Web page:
Repubs ignore open-records laws, and it backfires on them Skip to content

Repubs ignore open-records laws, and it backfires on them

This is a story about public records, timely access denied, calculated deception, and breach of public trust.

3 min read
(Image by Joe Paschke of

Which of the following is true of the General Assembly and its supermajority?

  1. It excluded itself and its administrative arm, the Legislative Research Commission, from the open records law in 2021;
  2. It justified that change in the law after 45 years by asserting that its purpose was to protect constituent privacy;
  3. Its actual purpose was to control the flow of legislative records and information to the public in order to insulate itself from oversight and accountability;
  4. It used its power to invest the public with the right of access to public records in 1976 but abused its power by withholding a public record on and after March 2, 2023;
  5. It cynically exploited the record withheld on and after March 2, 2023, in a bungling attempt at political gain;
  6. All of the above.

The answer is, of course, [f], and “F” is the grade the supermajority earns for its failing transparency record.

However the public belatedly interpreted the significance of the contents of the March 2023 letter from a University of Kentucky Healthcare official to a state representative, the letter’s story is fundamentally a story about public records, timely access denied, calculated deception, and breach of public trust.

And the Republican candidate for governor, Daniel Cameron, appeared eager to perpetuate the deception.

Lexington Herald-Leader opinion editor Linda Blackford provides the backstory:

“Last spring, in the midst of all the overheated debate over transgender issues in Frankfort, Rep. James Tipton did a very sensible thing. He wrote a letter to a University of Kentucky healthcare clinic to see if they performed any gender-affirming surgery.

“It turns out UK’s Transform Health Clinic had performed some mastectomies on transgender teens, so small a number that they wouldn’t even say how many because it might violate HIPPA laws. (In my experience with UK, that means fewer than five cases.)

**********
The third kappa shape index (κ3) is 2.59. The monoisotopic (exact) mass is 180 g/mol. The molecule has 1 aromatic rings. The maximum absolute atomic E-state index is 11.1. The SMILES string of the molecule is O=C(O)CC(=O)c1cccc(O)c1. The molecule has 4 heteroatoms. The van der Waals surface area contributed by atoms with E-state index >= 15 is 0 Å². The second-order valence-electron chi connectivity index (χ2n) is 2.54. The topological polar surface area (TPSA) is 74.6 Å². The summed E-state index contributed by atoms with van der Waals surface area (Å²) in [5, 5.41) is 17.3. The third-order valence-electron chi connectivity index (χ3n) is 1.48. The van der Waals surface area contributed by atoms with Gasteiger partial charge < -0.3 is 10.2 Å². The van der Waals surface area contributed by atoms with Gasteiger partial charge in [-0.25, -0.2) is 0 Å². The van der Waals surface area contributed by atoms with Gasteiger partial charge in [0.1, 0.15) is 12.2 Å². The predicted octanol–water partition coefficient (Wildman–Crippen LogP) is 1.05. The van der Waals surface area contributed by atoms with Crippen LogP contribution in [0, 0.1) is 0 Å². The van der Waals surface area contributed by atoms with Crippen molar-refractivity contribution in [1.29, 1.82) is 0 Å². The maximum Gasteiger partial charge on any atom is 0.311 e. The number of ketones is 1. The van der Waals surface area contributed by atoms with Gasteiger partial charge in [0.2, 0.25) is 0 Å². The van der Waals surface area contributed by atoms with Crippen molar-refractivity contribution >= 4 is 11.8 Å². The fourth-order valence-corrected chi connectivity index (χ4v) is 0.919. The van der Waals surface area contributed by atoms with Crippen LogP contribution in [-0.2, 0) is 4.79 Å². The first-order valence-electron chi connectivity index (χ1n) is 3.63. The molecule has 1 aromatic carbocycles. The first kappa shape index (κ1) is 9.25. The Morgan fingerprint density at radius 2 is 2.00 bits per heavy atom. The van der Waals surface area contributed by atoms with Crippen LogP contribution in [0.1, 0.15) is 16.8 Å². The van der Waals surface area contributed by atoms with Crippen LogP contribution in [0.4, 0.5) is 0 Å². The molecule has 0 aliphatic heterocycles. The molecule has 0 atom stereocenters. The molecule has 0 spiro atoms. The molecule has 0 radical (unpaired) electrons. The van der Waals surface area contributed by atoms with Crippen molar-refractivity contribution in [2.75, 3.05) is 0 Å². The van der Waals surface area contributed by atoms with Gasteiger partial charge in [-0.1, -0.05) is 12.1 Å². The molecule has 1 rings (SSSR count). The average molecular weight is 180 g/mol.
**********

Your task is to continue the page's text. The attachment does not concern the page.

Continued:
“But then, Tipton did the political thing. He turned the UK letter over to Republican leadership. It was mentioned in a floor speech by Sen. Lindsay Tichenor in March. But instead of using the letter to answer a lot of questions, or hold a press conference, they sat on it until the governor’s race got heated up, then released it to a right-wing media site called the Washington Free Beacon.”

The March 2 letter from one official to another was a public record, which meant it belonged to the public and to the arena of public debate. It was briefly referenced on the Senate floor then concealed from public scrutiny until the supermajority saw the possibility of opportunistic gain by belatedly disclosing its existence/content in a desperate attack on incumbent Democratic Governor Andy Beshear.

This, in the final analysis, is Kentucky’s supermajority: testing the limits of the public’s gullibility, and its tolerance for deception, by deciding what is good for them to know, when it is good for them to know it, and what it is not good for them to know.

But the supermajority miscalculated.

Observers debated who was at fault for the delayed release of the March 2 last Tuesday — colloquially, who had egg on their face — appearing to settle on either University of Kentucky Healthcare or the Governor. But they ignored the obvious.

On Wednesday, the same observers continued to debate who knew what, when they knew it, and who was obligated to share it with the public. Ultimately, those observers assigned the blame where it belonged – on Tipton, the letter’s recipient, and members of the supermajority.

What further proof does Kentucky need that the supermajority rejects the policies that support Kentucky’s open government laws and the words of the preamble to those laws:

“The people, in delegating authority, do not give their public servants the right to decide what is good for them to know; the people insist on remaining informed so they may retain control over the instruments they have created.”

Viewed from an open government perspective, it is the members of the supermajority who have egg on their faces. And make their eggs “F” for Fried – mirroring their failing transparency/accountability grade.

“Nothing could be more irrational than to give people power,” the philosophical founding father of freedom of information, James Madison, wrote, “and to withhold from them information with which power is abused.”

Last week’s breach of public trust is the latest example of the cynical weaponization of public records/information for political gain by an arrogant supermajority that dismisses the value of public records and information to an informed electorate, monopolizes public access, and continues to holds itself above the law.

Fortunately, the supermajority’s efforts earn them a final “F” – for Fell Flat.


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Amye Bensenhaver

Amye is a retired assistant AG who specialized in open records laws. She is the co-founder of the Kentucky Open Government Coalition. (Read the rest of her bio on the Contributors page.)